rapid change in spring and then long summer days (Northern Europe).
The other six months being the opposite. There is no need to describe
an ellipse with the full progression, the full circle; half of it will
do.
Your comments please, helpful comments please; polemics is for the
baboons.
I lived as a kid with Northern European people who used no clocks nor
radio and used a language which is now foreign. They were the
survivors of a thousands of years culture who had ignored the use of
writing. Their 'being' of understanding was 'kinetic' I know that is a
clumsy phrase but it is the best guess I have right now.
Comments please. I have been trying to understand this for a very long
time and my mental acuity is beginning to decline.
I'm not an academic, I'm systems bred in a multinational. If this
isn't relevant here, could someone please cross post it to another
group. I will not br offended by a wild card.
Meh
2010-05-21 21:21:33 UTC
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On Fri, 21 May 2010 11:45:02 -0700 (PDT), Kelpie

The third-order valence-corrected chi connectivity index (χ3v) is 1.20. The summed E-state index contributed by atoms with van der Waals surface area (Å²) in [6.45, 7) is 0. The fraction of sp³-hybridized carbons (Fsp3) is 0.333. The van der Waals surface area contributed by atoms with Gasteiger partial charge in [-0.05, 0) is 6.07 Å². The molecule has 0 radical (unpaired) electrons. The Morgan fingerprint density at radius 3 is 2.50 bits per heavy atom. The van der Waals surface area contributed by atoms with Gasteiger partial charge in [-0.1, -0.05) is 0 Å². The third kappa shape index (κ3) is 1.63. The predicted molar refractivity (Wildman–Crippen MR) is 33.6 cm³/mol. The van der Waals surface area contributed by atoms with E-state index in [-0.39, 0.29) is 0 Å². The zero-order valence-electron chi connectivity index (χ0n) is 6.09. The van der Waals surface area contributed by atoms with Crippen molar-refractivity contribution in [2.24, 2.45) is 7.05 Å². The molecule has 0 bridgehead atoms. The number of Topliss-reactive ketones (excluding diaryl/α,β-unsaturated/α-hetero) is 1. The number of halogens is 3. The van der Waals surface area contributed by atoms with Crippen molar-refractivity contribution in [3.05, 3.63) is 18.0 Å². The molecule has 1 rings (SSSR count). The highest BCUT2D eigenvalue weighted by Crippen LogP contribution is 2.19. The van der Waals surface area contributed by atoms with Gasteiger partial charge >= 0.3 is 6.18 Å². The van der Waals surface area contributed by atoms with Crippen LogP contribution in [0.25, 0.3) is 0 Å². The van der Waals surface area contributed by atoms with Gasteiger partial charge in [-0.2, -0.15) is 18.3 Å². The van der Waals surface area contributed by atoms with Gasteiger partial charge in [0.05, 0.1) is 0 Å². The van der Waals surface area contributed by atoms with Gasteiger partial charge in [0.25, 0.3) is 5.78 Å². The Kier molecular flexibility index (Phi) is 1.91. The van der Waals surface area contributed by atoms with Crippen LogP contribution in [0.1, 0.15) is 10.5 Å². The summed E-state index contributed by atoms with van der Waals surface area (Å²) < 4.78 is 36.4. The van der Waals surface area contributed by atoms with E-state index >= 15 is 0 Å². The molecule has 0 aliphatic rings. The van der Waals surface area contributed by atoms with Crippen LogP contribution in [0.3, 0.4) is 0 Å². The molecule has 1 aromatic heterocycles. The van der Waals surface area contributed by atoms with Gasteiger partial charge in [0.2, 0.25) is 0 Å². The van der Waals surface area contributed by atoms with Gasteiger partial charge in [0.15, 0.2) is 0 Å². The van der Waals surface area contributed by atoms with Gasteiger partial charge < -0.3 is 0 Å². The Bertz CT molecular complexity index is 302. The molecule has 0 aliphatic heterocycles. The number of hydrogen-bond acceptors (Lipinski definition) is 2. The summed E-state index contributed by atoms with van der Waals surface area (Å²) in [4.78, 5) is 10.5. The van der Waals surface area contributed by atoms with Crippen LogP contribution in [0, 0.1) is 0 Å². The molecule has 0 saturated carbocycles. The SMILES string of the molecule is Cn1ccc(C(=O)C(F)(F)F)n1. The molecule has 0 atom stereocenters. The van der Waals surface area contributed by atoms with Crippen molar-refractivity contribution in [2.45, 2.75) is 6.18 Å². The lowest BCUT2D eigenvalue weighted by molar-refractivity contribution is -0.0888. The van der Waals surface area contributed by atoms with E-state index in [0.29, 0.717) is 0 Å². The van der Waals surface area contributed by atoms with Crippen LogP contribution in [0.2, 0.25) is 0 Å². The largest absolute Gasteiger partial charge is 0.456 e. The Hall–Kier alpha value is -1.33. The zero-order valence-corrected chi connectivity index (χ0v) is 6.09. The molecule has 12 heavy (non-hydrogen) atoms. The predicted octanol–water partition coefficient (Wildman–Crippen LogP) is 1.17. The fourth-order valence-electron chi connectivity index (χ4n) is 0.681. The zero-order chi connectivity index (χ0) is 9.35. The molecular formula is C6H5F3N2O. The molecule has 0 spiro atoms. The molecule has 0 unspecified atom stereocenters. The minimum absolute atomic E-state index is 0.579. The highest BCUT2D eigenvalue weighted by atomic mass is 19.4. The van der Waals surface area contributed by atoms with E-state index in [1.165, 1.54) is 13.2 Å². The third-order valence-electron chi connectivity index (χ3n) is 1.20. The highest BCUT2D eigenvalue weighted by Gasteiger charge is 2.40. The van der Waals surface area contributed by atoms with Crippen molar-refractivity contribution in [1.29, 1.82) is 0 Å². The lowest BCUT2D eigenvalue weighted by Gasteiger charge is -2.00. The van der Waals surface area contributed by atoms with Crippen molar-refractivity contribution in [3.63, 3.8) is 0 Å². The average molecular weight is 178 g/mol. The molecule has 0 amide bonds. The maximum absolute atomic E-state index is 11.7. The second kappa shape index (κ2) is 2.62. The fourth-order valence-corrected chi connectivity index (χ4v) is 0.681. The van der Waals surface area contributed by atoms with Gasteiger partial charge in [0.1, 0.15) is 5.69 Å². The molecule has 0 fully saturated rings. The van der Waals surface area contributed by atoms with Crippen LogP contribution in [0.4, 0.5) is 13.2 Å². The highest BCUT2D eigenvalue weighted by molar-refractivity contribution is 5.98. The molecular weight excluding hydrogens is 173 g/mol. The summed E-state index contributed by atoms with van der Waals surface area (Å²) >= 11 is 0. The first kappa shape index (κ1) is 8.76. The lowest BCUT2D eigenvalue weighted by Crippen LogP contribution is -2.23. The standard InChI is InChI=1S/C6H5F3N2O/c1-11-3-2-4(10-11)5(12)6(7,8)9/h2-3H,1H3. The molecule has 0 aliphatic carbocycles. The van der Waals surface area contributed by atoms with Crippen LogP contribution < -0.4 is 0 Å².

Post by Kelpie
I'm not an academic,
Trust me, we KNEW that.
Kelpie
2010-05-22 12:53:41 UTC
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Post by Meh
On Fri, 21 May 2010 11:45:02 -0700 (PDT), Kelpie
Post by Kelpie
I'm not an academic,
Trust me, we KNEW that.
I wonder why the pique?
Kelpie
2010-05-23 10:10:34 UTC
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Post by Meh
On Fri, 21 May 2010 11:45:02 -0700 (PDT), Kelpie
Post by Kelpie
I'm not an academic,
Trust me, we KNEW that.
The ancient conceptual models of Northern Europe, closer to the Arctic
Circle are different to those of Southern Europe, closer to the Tropic
of Cancer. The two regions might as well be on different planets. The
attempt to identify the ellipse at the base of the Nebra as being the
'boat ' of middle eastern mythology may just be an example of 'herd'
thinking.
Kelpie
2010-05-26 10:56:00 UTC
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Post by Kelpie
Post by Meh
On Fri, 21 May 2010 11:45:02 -0700 (PDT), Kelpie
Post by Kelpie
I'm not an academic,
Trust me, we KNEW that.
The ancient conceptual models of Northern Europe, closer to the Arctic
Circle are different to those of Southern Europe, closer to the Tropic
of Cancer.  The two regions might as well be on different planets. The
attempt to identify the ellipse at the base of the Nebra as being the
'boat ' of middle eastern mythology may just be an example of 'herd'
thinking.
There's nobody here but us chickens.